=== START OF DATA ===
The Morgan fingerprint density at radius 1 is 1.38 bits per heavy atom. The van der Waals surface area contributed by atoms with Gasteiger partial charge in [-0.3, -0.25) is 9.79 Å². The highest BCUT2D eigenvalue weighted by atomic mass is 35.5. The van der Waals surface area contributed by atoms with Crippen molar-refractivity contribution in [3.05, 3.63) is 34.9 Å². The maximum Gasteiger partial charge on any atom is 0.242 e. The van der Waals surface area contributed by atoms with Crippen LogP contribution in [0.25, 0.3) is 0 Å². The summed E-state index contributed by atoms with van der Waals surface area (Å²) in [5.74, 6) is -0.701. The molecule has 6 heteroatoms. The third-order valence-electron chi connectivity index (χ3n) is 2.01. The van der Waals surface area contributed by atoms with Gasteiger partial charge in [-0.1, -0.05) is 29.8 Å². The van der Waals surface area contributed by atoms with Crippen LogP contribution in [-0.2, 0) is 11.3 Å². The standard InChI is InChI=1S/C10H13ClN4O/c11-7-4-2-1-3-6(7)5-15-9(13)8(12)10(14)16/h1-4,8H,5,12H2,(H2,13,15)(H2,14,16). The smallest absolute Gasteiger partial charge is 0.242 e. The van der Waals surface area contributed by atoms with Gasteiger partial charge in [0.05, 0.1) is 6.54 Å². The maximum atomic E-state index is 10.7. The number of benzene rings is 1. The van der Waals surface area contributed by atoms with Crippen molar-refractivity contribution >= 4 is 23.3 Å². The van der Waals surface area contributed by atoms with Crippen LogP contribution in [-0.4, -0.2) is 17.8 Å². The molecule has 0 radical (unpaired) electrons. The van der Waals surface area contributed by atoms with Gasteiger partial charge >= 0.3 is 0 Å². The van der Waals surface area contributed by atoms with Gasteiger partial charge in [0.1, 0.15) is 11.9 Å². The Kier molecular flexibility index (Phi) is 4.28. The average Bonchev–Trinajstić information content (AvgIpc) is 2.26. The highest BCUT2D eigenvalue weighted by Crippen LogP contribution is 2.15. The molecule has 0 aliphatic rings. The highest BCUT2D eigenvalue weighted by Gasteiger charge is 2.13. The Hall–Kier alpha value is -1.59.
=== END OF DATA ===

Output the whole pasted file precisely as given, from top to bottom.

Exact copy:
The Morgan fingerprint density at radius 1 is 1.38 bits per heavy atom. The van der Waals surface area contributed by atoms with Gasteiger partial charge in [-0.3, -0.25) is 9.79 Å². The highest BCUT2D eigenvalue weighted by atomic mass is 35.5. The van der Waals surface area contributed by atoms with Crippen molar-refractivity contribution in [3.05, 3.63) is 34.9 Å². The maximum Gasteiger partial charge on any atom is 0.242 e. The van der Waals surface area contributed by atoms with Crippen LogP contribution in [0.25, 0.3) is 0 Å². The summed E-state index contributed by atoms with van der Waals surface area (Å²) in [5.74, 6) is -0.701. The molecule has 6 heteroatoms. The third-order valence-electron chi connectivity index (χ3n) is 2.01. The van der Waals surface area contributed by atoms with Gasteiger partial charge in [-0.1, -0.05) is 29.8 Å². The van der Waals surface area contributed by atoms with Crippen LogP contribution in [-0.2, 0) is 11.3 Å². The standard InChI is InChI=1S/C10H13ClN4O/c11-7-4-2-1-3-6(7)5-15-9(13)8(12)10(14)16/h1-4,8H,5,12H2,(H2,13,15)(H2,14,16). The smallest absolute Gasteiger partial charge is 0.242 e. The van der Waals surface area contributed by atoms with Gasteiger partial charge in [0.05, 0.1) is 6.54 Å². The maximum atomic E-state index is 10.7. The number of benzene rings is 1. The van der Waals surface area contributed by atoms with Crippen molar-refractivity contribution >= 4 is 23.3 Å². The van der Waals surface area contributed by atoms with Crippen LogP contribution in [-0.4, -0.2) is 17.8 Å². The molecule has 0 radical (unpaired) electrons. The van der Waals surface area contributed by atoms with Gasteiger partial charge >= 0.3 is 0 Å². The van der Waals surface area contributed by atoms with Gasteiger partial charge in [0.1, 0.15) is 11.9 Å². The Kier molecular flexibility index (Phi) is 4.28. The average Bonchev–Trinajstić information content (AvgIpc) is 2.26. The highest BCUT2D eigenvalue weighted by Crippen LogP contribution is 2.15. The molecule has 0 aliphatic rings. The highest BCUT2D eigenvalue weighted by Gasteiger charge is 2.13. The Hall–Kier alpha value is -1.59.